But that doesn't mean that he is done with politics and now he has hinted that he may run for the White House again in 2024, telling his supporters they should have “hope.”
The ex-president is free to run again for office as he was acquitted in the Senate for a second time in February.
And he dropped his strongest hint yet in a new interview with daughter-in-law Lara Trump on her podcast The Right View.
“You do have hope, that I can tell you,” Mr Trump said in his first on-camera interview since leaving Washington DC in January.
“You do have hope. We love our country — this country. We all owe a lot to our country but now we have to help our country.”
Ms Trump then asked him if his supporters would ever get to attend another MAGA rally.
“Oh yeah, sure, I think so. In fact, we’re thinking about doing one relatively soon just to let everybody know that there’s hope in the future,” he added.
This all became a real possibility when the Senate failed to convict Mr Trump at his trial on 13 February after the shortest impeachment trial in presidential history.
Mr Trump was impeached for an unprecedented second time in January in the House by a vote of 232-197, with 10 Republicans joining Democrats against him.
He was found guilty by the Democratic-dominated House of Representatives on one charge of incitement for urging his supporters to "fight like hell" before they attacked the Capitol on 6 January and tried to prevent the certification of Joe Biden's election victory.
If the Senate had also voted to convict Mr Trump then he could have been barred from ever standing again. However, only seven Republicans voted to convict along with all 50 Democrats on 13 February – 10 fewer than the two-thirds majority needed to find the former president guilty.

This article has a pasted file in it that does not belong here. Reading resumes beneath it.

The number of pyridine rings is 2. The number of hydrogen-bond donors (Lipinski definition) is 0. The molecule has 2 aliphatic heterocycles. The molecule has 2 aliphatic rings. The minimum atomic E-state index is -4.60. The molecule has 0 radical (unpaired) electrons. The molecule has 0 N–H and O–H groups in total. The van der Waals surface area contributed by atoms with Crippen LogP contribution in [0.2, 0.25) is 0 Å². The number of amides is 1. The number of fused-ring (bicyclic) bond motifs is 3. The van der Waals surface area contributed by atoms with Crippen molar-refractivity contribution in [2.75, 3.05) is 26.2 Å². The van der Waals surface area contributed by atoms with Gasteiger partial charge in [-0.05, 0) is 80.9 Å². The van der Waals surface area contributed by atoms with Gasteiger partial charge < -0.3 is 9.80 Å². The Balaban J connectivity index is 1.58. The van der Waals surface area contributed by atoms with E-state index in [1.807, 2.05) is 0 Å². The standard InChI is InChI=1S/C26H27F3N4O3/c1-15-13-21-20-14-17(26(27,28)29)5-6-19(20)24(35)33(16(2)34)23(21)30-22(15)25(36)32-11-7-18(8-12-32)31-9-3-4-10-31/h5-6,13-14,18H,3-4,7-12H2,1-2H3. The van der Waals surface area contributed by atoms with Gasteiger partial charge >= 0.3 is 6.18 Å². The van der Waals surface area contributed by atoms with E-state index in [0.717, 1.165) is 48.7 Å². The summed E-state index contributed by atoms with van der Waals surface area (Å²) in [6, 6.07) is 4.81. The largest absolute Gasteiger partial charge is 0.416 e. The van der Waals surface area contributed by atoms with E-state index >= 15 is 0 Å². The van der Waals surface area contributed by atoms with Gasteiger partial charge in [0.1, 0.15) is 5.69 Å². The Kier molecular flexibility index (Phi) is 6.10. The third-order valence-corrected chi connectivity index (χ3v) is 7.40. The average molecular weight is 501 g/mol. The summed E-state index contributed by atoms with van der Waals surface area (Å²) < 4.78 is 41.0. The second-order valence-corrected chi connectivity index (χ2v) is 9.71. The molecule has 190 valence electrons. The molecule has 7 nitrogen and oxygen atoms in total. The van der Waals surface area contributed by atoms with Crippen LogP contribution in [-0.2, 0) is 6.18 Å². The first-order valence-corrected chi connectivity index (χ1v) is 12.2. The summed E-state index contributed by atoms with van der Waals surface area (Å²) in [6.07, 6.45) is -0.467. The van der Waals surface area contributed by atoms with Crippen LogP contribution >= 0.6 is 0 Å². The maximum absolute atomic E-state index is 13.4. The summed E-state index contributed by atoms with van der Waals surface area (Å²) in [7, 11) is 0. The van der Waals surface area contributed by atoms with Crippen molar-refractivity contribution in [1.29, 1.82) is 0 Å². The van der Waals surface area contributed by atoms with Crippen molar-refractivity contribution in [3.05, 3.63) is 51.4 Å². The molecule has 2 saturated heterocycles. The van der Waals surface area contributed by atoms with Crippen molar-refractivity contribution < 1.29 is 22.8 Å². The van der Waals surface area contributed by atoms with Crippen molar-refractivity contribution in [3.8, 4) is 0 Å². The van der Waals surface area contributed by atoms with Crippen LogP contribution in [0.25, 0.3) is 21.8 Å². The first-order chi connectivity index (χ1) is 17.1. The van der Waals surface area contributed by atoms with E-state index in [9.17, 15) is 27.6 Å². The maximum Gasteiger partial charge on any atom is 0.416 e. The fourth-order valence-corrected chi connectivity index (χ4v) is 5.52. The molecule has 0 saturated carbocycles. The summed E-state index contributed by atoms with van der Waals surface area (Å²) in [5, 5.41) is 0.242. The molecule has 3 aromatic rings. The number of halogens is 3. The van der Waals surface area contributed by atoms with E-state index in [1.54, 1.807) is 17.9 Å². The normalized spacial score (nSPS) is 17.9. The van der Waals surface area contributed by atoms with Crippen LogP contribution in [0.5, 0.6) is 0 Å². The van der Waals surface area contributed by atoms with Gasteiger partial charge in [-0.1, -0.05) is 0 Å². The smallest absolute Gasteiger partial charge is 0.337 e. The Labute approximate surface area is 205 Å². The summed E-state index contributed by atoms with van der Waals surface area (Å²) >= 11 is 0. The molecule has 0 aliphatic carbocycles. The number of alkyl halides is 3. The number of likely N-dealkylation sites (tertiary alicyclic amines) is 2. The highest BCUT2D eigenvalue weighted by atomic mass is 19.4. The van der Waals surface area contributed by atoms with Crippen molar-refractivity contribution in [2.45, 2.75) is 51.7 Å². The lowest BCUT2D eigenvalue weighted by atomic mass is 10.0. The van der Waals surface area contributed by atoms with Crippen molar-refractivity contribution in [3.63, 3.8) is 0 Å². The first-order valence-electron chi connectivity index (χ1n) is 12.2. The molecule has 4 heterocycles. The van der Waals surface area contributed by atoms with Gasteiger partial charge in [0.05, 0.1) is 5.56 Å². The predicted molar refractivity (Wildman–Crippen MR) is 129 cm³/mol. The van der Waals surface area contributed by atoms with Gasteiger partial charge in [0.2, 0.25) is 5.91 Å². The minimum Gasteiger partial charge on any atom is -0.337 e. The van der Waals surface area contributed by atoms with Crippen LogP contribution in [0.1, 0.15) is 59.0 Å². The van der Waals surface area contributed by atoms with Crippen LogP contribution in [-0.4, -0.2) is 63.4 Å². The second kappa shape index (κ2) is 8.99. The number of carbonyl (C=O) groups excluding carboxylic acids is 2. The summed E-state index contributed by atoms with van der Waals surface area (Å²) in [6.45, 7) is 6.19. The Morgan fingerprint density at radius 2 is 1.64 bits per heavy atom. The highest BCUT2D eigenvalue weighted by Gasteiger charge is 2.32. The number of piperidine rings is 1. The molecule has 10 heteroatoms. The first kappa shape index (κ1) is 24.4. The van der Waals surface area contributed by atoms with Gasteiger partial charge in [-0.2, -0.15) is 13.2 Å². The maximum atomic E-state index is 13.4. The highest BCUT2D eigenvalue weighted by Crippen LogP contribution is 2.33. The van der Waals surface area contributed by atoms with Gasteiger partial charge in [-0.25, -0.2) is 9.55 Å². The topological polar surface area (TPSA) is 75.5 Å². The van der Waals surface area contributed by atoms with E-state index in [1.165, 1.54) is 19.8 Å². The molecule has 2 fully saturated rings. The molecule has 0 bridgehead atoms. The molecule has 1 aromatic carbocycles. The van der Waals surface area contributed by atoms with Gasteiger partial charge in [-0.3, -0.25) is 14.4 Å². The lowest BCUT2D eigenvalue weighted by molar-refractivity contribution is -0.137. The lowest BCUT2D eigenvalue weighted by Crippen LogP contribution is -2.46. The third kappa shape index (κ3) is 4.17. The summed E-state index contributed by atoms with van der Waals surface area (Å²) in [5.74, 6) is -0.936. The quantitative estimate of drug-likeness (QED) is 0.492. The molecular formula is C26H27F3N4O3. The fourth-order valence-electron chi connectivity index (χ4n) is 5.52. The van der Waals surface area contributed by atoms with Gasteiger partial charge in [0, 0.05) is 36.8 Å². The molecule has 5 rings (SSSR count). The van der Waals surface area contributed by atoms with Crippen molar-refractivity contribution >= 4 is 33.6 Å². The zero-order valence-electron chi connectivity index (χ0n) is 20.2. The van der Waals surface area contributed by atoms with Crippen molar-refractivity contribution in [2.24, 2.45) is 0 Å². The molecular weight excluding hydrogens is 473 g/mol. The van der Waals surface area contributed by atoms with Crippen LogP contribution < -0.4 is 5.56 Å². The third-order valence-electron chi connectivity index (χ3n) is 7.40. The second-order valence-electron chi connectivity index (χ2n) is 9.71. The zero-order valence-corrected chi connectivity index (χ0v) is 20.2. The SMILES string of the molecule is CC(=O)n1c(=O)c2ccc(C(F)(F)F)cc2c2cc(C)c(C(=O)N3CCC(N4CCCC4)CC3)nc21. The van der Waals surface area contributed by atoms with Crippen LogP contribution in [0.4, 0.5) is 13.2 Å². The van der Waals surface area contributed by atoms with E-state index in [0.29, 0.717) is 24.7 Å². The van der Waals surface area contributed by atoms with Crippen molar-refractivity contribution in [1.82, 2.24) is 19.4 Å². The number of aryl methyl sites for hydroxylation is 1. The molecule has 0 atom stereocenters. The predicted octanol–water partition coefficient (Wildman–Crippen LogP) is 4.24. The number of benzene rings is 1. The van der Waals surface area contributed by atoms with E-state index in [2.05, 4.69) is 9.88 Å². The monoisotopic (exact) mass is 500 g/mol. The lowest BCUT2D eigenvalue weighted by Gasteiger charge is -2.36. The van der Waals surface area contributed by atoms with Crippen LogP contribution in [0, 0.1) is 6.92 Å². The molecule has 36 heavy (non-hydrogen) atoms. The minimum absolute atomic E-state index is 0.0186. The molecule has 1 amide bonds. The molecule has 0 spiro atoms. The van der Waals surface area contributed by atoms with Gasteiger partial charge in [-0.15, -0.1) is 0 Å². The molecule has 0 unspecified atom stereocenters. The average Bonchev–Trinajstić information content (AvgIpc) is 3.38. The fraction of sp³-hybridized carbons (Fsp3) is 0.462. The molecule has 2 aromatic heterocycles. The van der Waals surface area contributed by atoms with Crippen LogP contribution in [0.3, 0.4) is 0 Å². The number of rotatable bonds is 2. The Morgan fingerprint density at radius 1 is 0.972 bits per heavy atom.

Under the Constitution, “judgment in cases of impeachment shall not extend further than to removal from office, and disqualification to hold and enjoy any office of honor, trust or profit under the United States.”
Only three elected officials, former federal judges West Humphreys, Robert Archibald, and Thomas Porteous, have ever been permanently barred from holding future office in American history.
The Constitution does not specify if the vote to disqualify needs a super majority, but the Senate has in the past used a simple majority for disqualification.
Before the impeachment trial even began 45 out of 50 Republican Senators voted that it was not constitutional and should not go ahead, which made it a long shot to reach the two-thirds required to convict.
While the 2024 presidential election is a long way off, Mr Trump remains the most popular figure in his party, with 42 per cent of Republicans saying they would vote for him in four years, according to a Politico/Morning Consult poll.
This was down from 54 per cent in the wake of the Capitol riot but still put him ahead of other potential candidates, such as Mike Pence with 16 per cent, Donald trump Jr with 6 per cent, Ted cruz with six per cent, six per cent for Mitt Romney and five per cent for Nikki Haley.
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